Alignment of the mammalian ARD1 and ARD2s and identification of the location of their N-acetyltransferase domains (Pfam domain PF00583 ), shows only conservative substitutions from ARD1 to ARD2, except for an alanine to proline substitution at aa117 in human ARD2 (Figure (Figure4).4). As mentioned above, the hARD2 sequence is highly similar to hARD1 in the first ~175 amino acids. The alanine amino acid residue at position 117 within the predicted acetyltransferase domain of hARD1(amino acids 44–129) is substituted by a proline in hARD2. However, structure prediction analysis indicates that this residue is a part of a loop in both hARD1 and hARD2 [see Additional file 5]. This prediction was made by selecting a protein structure that also matches to Pfam domain PF00583 (PDB identifier 1qst, which is for a histone acetyltransferase), aligning it and hARD1 and hARD2 to the Pfam hidden markov model using HMMer , running SwissModel  and making a Molscript figure . Importantly, this proline residue is not conserved within the mammalian ARD2s (Figure (Figure4).4). The difference in the C-terminal region may also account for changes in the enzymatic activity. Several serine and threonine amino acid residues have changed between the two proteins and this could result in a change in the regulation of the enzymes by kinases. Prediction of the disorder and globularity  of hARD1 and hARD2 indicates that the C-terminal part of these two proteins to some extent diverge (data not shown).
The NATH-hARD1 complex constitutes a functional protein N-acetyltransferase in human cells . To study whether or not a complex of NATH and hARD2 could exist, we performed immunoprecipitation experiments. Extract of HEK293 cells transfected with a plasmid encoding V5-tagged hARD2 was made and used for immunoprecipitation with anti-V5. Western blotting analysis of the immunoprecipitates revealed that a minor fraction of NATH interacts with hARD2-V5 (Figure (Figure5A).5A). The interaction with NATH is to be expected since the removal of the C-terminal 61 amino acids of hARD1 did not abolish NATH binding  and the remaining N-terminal 174 amino acids of the hARD1 sequence is as mentioned above highly similar to hARD2 (Figure (Figure44).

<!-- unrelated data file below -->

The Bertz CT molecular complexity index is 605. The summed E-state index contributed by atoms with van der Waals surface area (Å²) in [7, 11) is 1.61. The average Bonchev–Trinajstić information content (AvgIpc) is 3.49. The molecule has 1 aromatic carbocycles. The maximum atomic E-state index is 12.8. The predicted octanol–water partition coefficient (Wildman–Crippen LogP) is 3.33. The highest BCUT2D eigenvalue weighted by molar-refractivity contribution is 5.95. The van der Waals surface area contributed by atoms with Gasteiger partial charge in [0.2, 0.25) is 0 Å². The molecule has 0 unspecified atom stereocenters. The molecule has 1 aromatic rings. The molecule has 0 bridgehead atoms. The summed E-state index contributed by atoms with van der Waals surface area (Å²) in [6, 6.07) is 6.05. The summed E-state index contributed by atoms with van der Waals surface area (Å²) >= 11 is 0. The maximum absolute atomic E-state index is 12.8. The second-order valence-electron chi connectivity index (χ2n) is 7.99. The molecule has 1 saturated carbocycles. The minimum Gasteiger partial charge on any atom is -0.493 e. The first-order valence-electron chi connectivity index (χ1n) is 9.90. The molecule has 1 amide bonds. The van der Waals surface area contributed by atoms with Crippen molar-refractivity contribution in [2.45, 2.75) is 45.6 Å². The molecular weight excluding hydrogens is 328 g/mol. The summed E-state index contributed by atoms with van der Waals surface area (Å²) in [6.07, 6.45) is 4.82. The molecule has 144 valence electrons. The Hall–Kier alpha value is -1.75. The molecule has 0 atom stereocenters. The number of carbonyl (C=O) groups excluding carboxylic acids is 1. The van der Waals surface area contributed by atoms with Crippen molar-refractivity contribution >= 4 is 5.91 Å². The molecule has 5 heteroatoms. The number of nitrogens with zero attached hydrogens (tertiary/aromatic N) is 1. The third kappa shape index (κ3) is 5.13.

The interaction between hARD1 and HIF-1α has been described . To investigate whether also hARD2 is capable of interacting with HIF-1α, we cotransfected MCF-7 cells with plasmids encoding Xpress-hARD2 and HA-HIF-1α. HA-HIF-1α will then accumulate under these normoxic conditions probably due to saturation of VHL-mediated degradation of HIF-1α. The resulting cell lysates were subjected to immunoprecipitation with the anti-Xpress antibody. Western blotting analysis using anti-HA demonstrated that a fraction of HA-HIF-1α co-immunoprecipitates with Xpress-hARD2 (Figure (Figure5B5B).
Subcellular localization of hARD2 was studied by expressing V5-tagged hARD2 in HeLa cells followed by immunofluorescence staining (Figure (Figure6A6A and and6C).6C). Similarly to hARD1 , hARD2-V5 was present both in the cytoplasm and in the nucleus, but the majority of the protein appeared to be located in the cytoplasm. Thus, hARD2-NATH complexes may potentially have a function in the cytoplasm.
To investigate whether or not hARD2 is a functionally active protein N-acetyltransferase, Xpress-hARD2 was immunoprecipitated from HEK293 cells and the N-acetyltransferase activity of the Xpress-hARD2 was determined and compared to a negative control using Xpress-lacZ and a positive control using Xpress-hARD1 (Figure (Figure7A).7A). We found that hARD2 expresses N-acetyltransferase activity, demonstrated by the acetylation of the N-terminus of corticotropin (ACTH 1–24). The activity data was normalized using the quantified protein amount in the agarose beads analyzed by Western blotting (data not shown). The radioactivity of the Xpress-lacZ samples were defined as background and subtracted from the Xpress-hARD1/hARD2 values. The activity of the Xpress-hARD2 in three independent experiments gave a mean value of 62 % relative to Xpress-hARD1. These results demonstrate that hARD2 expresses N-acetyltransferase activity, but also suggest that its specific activity is lower than that of hARD1 under the assay conditions used.
It has been demonstrated that mARD1 and mNAT1 mRNAs are downregulated during neuronal differentiation of P19 cells . Since this suggests a role of these proteins in differentiation, we wanted to investigate the endogenous protein expression of human homologues hARD1, hARD2 and NATH during differentiation. For this purpose we used retinoic acid induced differentiation of the promyelocytic NB4 cell line. Protein levels of hARD1 and NATH significantly decreased during differentiation in NB4 cells (Figure (Figure8).8). This correlates well with the findings in mouse neuronal cells. However, the levels hARD2 protein is not significantly altered under these conditions (Figure (Figure88).